Blackshear Bridge Applauds City for Prioritizing Affordable Housing
Research Calls for Community-Driven Solutions,
Blackshear Bridge says — Start with Social Justice Re-Do at Heritage Heights
(Austin) Blackshear Bridge applauds Austin voters for passing Proposition A the Affordable Housing Bond.
A recent UT study Uprooted and Barbara Brown Wilson’s new book Resilience for All echo The People’s Plan. This research calls for community-driven engagement in the development of affordable housing solutions.
Blackshear Bridge agrees. We are a 501c3 dedicated to creating and maintaining diverse and sustainable communities in Central East Austin since 2013.
“We are all delighted Austin passed the bond for much-needed affordable housing in our City. Neighborhood groups like Blackshear Bridge agree with the research — Community-driven and community-connected siting, design, and programs are the most successful in sustaining or renewing generational continuity and diversity,” said Gina Tillis. Tillis is the President of the Board of Directors of Blackshear Bridge. She is an Instructor at HT and UT, a Ph.D. candidate at UT College of Education, and has generational roots in Central East Austin.
“We want the City in the allocation process to make the bond funds available both to the big champion affordable housing providers and also for community engagement and neighborhood-based projects. Let’s start with a redo for social justice at Heritage Heights in our Blackshear-Prospect Hill Neighborhood. The city must meet standards for community engagement.”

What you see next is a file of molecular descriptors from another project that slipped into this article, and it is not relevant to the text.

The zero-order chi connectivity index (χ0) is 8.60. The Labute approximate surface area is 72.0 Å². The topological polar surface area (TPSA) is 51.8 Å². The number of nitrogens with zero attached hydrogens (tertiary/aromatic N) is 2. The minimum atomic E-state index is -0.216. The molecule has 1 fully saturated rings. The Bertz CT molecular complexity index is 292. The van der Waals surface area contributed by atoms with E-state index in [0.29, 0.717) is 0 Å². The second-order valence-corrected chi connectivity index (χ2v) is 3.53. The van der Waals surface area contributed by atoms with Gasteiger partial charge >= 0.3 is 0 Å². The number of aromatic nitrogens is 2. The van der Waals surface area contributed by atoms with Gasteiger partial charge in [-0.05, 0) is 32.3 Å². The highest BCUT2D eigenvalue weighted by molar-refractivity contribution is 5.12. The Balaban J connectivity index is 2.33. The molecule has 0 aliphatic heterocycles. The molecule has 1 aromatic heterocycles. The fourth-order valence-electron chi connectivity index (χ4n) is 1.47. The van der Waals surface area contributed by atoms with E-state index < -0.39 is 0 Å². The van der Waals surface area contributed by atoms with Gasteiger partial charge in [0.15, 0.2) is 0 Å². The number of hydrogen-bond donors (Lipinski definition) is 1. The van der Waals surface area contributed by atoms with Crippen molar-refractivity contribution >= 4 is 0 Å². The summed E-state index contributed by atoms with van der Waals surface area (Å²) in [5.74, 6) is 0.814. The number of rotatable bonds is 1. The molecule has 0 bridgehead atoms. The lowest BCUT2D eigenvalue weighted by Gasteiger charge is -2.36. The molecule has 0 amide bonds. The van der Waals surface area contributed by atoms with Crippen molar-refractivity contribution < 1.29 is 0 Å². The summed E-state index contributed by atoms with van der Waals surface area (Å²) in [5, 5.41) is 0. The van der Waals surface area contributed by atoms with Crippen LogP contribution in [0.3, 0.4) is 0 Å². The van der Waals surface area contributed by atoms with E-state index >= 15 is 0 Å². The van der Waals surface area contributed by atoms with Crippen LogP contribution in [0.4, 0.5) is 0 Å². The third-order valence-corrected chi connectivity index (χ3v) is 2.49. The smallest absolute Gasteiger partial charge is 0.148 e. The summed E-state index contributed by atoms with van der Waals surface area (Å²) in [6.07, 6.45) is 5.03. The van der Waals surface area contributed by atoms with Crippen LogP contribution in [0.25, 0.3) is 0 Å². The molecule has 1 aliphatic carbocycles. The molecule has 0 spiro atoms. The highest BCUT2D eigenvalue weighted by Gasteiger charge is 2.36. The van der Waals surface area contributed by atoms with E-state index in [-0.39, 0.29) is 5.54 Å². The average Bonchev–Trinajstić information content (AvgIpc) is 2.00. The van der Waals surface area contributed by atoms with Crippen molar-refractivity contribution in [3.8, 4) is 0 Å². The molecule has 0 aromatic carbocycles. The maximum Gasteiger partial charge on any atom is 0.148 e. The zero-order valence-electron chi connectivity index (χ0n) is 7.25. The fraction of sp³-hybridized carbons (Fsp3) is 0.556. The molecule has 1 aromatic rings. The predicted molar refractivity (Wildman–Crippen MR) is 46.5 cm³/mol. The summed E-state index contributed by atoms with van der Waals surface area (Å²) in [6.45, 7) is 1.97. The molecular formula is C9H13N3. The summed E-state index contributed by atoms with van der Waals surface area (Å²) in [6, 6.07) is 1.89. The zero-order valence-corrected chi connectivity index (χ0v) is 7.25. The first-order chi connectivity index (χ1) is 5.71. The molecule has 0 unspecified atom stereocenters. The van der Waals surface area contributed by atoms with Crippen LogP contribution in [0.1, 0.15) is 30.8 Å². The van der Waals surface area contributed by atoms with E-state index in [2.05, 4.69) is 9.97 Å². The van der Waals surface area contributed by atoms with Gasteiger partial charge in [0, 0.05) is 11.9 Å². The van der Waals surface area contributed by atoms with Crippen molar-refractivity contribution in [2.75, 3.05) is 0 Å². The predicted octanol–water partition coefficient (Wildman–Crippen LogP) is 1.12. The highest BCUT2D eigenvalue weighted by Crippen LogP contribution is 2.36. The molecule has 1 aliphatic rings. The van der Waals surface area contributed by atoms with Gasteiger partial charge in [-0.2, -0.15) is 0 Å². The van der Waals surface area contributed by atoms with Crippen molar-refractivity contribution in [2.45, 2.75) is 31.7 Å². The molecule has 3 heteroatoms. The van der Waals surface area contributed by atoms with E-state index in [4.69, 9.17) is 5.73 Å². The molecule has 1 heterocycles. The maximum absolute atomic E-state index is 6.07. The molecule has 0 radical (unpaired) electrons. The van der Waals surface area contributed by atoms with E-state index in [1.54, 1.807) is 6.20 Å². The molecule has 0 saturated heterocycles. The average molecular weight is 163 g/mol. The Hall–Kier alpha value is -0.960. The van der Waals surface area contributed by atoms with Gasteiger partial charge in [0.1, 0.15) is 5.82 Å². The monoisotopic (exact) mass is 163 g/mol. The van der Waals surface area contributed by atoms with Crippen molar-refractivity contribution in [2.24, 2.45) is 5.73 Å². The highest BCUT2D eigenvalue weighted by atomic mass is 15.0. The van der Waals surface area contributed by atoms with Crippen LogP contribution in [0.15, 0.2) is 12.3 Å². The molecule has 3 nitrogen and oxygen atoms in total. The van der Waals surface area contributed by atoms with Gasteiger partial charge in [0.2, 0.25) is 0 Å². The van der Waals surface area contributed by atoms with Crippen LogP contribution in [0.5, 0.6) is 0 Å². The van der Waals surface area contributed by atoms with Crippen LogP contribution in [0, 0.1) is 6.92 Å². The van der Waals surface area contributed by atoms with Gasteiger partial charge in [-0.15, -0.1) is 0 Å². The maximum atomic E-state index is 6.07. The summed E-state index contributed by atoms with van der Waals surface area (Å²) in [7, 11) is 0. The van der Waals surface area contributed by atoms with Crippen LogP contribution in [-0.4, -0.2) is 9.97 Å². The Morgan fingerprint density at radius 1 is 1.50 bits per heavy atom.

Heritage Heights is the City’s first affordable, single-family housing development built in the 1990’s on land between the Texas State Cemetery and Huston-Tillotson University. Residents were promised the right to ownership after 15 years for $1. Only one resident availed of the opportunity after residents were told there was no such program. When Texas Rural Legal Aid filed a lawsuit two years ago on behalf of that resident, she did achieve the promised home ownership. Others had already moved away. Many of the properties were sold under different arrangements.
On October 11, Blackshear Bridge submitted to the City a Request for Information about the displacements starting last Spring 2018 of 4-5 families at Heritage Heights and about plans to renovate and build Accessory Dwelling Units (ADU’s) on some lots but has not as yet received a response to questions.
Blackshear Bridge requests that the City:
- Expedite renovations of the AHFC-AIRC owned properties while working with the community;
- Offer the Right to Return to displaced residents;
- Work with Blackshear Bridge in the engagement of people now living in Heritage Heights, people displaced from Heritage Heights, people at the surrounding schools and churches, and residents living in the Blackshear-Prospect Hill neighborhood in the siting, design, program, construction, and leasing choices in a plan floated to add ADU’s on the Heritage Heights houses still owned by AHFC-AIRC.
Blackshear Bridge is composed of a mix of generational residents, new residents, partner organizational leaders and staff, school families, students, and worshippers in or with relational ties to Central East Austin.
“Thank you, Austin for voting for affordable housing for the many people in our City who need a good, affordable place to live close to work,” said Gina Tillis.
For more information, contact Donna Hoffman, 512-299-5776 or firstname.lastname@example.org
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